Who could have imagined Chrysler Corp. being rescued by Fiat? When Fiats last appeared in the U.S. automobile market, they were viewed by most American drivers as quirky little cars from Italy with maintenance problems.
I owned a Fiat 124 Sport Coupe in the late 1960s. For the time, it was a great car. It had double-overhead camshafts, four-wheel disc brakes and a five-speed transmission -- features that few if any American cars had.
The Fiat had a solid rear axle. Since the axle was well placed, it had no effect on the car's excellent handling capabilities. The engine would willingly rev well past its 7,000 rpm limit if you let it.
I bought it because I wanted a sports car but had a family and needed something bigger. It met my needs extremely well, but there were problems.
The exhaust manifold gasket blew out at intervals between 5,000 and 10,000 miles. The turn signals stopped working at the same frequency. Then, the steering column wiring harness had to be replaced. The rear disc brake calipers slid on dissimilar materials and stopped working due to corrosion from electrolytic action when the car was driven on salted roads in the winter.
I was into working on cars then, so none of those things mattered to me.
Most U.S. consumers didn't take maintenance problems that lightly. When gas prices fell back after the 1979 crisis, consumers returned to big cars, pickup trucks and SUVs, and became unwilling to put up with maintenance problems in order to get better gas mileage.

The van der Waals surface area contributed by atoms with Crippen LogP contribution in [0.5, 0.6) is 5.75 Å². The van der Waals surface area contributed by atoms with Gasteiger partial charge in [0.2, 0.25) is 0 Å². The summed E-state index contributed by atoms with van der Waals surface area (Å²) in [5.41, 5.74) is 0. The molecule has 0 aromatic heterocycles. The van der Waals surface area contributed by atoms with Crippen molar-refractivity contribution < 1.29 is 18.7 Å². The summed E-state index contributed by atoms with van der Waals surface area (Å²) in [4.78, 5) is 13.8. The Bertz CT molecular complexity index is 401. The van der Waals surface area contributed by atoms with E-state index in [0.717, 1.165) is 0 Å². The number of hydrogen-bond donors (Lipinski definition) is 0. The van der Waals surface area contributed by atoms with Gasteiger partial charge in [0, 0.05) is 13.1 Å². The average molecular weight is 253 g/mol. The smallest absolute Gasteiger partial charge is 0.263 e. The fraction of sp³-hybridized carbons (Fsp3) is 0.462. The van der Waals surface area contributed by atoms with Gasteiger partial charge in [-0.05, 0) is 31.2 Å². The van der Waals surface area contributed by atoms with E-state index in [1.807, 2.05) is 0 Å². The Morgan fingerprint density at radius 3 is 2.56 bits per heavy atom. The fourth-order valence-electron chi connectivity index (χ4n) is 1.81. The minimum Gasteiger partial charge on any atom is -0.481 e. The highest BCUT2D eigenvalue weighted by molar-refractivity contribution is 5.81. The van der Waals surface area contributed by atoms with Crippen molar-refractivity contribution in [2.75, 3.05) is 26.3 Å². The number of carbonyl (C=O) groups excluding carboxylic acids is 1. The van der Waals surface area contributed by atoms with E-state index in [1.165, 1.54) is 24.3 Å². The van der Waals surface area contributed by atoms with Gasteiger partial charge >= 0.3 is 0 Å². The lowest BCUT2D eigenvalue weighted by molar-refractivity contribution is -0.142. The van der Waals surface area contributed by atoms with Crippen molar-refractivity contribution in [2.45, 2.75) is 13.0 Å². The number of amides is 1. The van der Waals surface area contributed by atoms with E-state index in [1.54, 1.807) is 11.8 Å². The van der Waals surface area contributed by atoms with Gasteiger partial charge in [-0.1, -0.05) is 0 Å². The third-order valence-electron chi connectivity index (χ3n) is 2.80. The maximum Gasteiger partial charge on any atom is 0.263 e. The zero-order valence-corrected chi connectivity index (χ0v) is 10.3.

The Fiat dealer service network was also a problem. Finally, Fiat withdrew from the U.S. market in 1984.
Fiat can bring a lot to Chrysler and visa versa. Fiat has a terrific small car, the Fiat 500, named after the much beloved in Italy Fiat 500 Topolino that helped Fiat get back into automobile manufacturing after World War II. Importing the Fiat 500 would give Chrysler a small, fuel efficient entry into a U.S. market that seems to be ready for it. The established Chrysler dealer network would give Fiat an advantage that it has never had in the U.S.
But, as with my Fiat, there are problems.
The new company will need to overcome Fiat's image. U.S. consumers are accustomed to cars that are virtually maintenance-free. They will be put off by any perception that a car has potential maintenance problems. Today, U.S. consumers want better gas mileage, but they have never embraced small cars like the Fiat 500.
Owning a car like the Fiat 500 may convey a message that you are a conscientious person interested in saving the planet. But to many in the U.S., it also says that you cannot afford a real car. U.S. cars have an aura of affluence and power that has been important to U.S. consumers. Small European cars do not.
If the Fiat-Chrysler merger does happen, watching the new company's progress in the U.S. will be very interesting. If gas prices go up again, the merger could be a great success. But success will require a makeover of the Fiat image in the U.S. and a permanent shift in U.S. consumers' decision-making patterns for automotive purchases.